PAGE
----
||Move backwards, in fear or dislike
||When he saw the dog, he backed away.
||Withdraw; concede defeat.
||Local authorities backed down on their plans to demolish the cinema.
||1) Give support or encouragement
2) make a copy of (file, program…)
|1) If I tell the boss we’ve got too much work, will you back me up?
2) It is recommended to back up all files.
||1) Pay money to secure someone’s release
2) Rescue from financial difficulties
|1) When he was arrested, his family refused to bail him out.
2) The government bailed out the bank.
||Base your hopes on something/someone.
||Don’t forget the date. I’m banking on your help.
||Improve or make more substantial
||He beefed up his presentation with diagrams and statistics.
||Faint; lose consciousness
||When he fell off the horse, he blacked out.
||Separate using a barrier.
||The area was blocked off during the demonstration.
2) Be destroyed by an explosion.
|1) The terrorists said the bomb wouldblow up at 9 o’clock.
2) The car blew up but luckily there was nobody in it.
|boil down to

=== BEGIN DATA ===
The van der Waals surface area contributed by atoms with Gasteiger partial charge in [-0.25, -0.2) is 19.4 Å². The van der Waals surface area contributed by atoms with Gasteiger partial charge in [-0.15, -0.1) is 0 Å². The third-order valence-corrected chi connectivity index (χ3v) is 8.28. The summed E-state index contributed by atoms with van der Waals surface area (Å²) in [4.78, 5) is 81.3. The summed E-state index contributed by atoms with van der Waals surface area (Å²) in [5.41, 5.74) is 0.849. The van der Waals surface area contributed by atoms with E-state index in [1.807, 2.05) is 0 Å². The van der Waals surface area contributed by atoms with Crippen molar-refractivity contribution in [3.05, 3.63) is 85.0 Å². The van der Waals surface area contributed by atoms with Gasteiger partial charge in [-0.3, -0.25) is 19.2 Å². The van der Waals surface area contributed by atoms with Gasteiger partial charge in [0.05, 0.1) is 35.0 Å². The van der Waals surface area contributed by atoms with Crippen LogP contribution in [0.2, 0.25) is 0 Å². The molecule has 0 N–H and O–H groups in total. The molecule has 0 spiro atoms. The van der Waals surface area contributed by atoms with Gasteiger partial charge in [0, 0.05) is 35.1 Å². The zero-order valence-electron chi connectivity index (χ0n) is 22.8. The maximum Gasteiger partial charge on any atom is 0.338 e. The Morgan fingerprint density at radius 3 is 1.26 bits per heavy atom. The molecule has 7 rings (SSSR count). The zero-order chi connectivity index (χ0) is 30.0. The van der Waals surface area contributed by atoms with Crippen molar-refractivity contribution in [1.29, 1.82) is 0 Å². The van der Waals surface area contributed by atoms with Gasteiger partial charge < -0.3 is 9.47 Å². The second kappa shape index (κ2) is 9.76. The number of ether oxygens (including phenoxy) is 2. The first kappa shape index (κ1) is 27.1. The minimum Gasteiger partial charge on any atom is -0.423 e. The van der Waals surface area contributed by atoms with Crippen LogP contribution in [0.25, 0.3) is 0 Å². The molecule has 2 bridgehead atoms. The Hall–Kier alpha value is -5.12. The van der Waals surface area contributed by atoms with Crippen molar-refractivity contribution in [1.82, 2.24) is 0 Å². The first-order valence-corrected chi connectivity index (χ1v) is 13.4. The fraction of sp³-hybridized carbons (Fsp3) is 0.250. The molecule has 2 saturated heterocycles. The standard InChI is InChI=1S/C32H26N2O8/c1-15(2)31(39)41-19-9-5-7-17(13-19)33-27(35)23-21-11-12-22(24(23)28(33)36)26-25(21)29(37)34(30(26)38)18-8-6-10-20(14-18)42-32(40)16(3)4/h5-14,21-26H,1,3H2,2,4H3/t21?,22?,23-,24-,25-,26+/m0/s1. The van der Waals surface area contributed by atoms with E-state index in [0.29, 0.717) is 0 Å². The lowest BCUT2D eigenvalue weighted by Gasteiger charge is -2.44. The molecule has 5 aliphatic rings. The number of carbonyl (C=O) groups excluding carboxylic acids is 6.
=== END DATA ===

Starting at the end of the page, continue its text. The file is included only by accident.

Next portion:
||Be summarized as
||The problem boils down to a lack of money.
||Start a computer by loading an operating system or program.
||Just give me a few minutes to boot up the computer.
||Escape from captivity.
||A few horses broke away from the paddock.
||1) Go out of order, cease to function.
2) Lose control of one’s emotions.
|1) John’s car broke down on the way to the airport.
2) The parents broke down when they heard the bad news.
||Enter by force.
||The burglars broke into the house around midnight.
||1) Stop, discontinue
2) Stop speaking
|1) It was decided to break off diplomatic relations with that country.
2) She broke off in the middle of a sentence.
||Riioting broke out as a result of the strike.
|break out of
||Escape from a place by force.
||Three prisoners broke out of jail.
||Come to an end (marriage, relationship…)
||After her marriage broke up, Emma went to live in London.
||Raise (a child).
||She stopped working in order to bring upher children.
|brush up on
||Improve, refresh one’s knowledge of something.
||Mary decided to brush up on her Spanish before going to South-America.
||Meet by accident or unexpectedly.
||Pedro bumped into his English teacher at the supermarket.
||1) Stop (something) working
2) Become exhausted from overworking
|1) The fuse has burnt out.
2) Tom will burn himself out if he doesn’t slow down.
|butt in (on)
||It’s rude to butt in on a conversation.